Peter Groffman studies how microbial processes impact gas exchange - particularly nitrogen - between the soil and air. His work encompasses rural and urban ecosystems, and is primarily centered at two of the National Science Foundation’s Long Term Ecological Research sites located in Hubbard Brook, New Hampshire and Baltimore, Maryland.
As a result of climate change, forests in the northeastern US are experiencing reduced winter snow cover. This change leaves the forest soil exposed to subfreezing temperatures for extended periods. Without a layer of insulating snow, important biological activity that usually continues throughout the winter stops. Freezing damages tender tree roots. Increased winter rain washes nitrogen and phosphorus - nutrients critical to tree growth - out of the soil, threatening forest productivity and water quality. Bare soils produce more nitrous oxide and consume less methane - both potent greenhouse gases. Understanding these processes will inform forest management as climate warms.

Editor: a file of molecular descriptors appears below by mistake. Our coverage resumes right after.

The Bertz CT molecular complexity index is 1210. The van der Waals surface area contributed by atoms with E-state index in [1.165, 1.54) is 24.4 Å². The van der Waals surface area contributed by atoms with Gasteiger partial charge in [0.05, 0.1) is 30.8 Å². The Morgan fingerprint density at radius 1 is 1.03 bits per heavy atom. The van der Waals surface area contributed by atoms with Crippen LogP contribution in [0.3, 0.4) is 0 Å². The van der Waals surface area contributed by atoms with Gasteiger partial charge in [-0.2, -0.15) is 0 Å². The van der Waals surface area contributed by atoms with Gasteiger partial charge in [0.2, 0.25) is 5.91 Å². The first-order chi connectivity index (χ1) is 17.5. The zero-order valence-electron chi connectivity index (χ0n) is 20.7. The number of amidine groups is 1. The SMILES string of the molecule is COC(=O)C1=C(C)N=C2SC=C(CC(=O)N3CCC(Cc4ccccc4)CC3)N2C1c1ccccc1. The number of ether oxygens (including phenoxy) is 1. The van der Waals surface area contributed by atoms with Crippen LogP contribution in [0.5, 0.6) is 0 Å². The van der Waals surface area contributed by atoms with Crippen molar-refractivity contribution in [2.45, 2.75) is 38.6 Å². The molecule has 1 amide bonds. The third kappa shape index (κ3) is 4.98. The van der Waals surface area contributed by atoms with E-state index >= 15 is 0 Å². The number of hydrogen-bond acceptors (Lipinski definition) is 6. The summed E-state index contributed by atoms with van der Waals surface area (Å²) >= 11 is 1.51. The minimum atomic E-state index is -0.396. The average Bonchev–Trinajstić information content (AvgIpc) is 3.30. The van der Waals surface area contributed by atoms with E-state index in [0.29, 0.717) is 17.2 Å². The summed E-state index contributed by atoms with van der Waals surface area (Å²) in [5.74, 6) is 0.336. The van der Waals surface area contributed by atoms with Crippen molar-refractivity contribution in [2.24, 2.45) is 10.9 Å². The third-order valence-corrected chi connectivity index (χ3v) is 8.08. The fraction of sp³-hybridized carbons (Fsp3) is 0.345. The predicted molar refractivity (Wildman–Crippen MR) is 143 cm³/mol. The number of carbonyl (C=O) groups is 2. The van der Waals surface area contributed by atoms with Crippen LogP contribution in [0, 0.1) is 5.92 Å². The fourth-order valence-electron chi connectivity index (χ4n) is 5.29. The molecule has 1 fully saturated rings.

Urbanization is a global trend marked by increasing homogenization of the landscape; imagine the cookie cutter properties that characterize ‘suburbia’. Understanding landscape homogenization will help predict the impacts of urban land use change and its effects on carbon storage and nitrogen pollution, on multiple spatial scales.
Groffman is also a Professor at the City University of New York Advanced Science Research Center at the Graduate Center and the Brooklyn College Department of Earth and Environmental Sciences.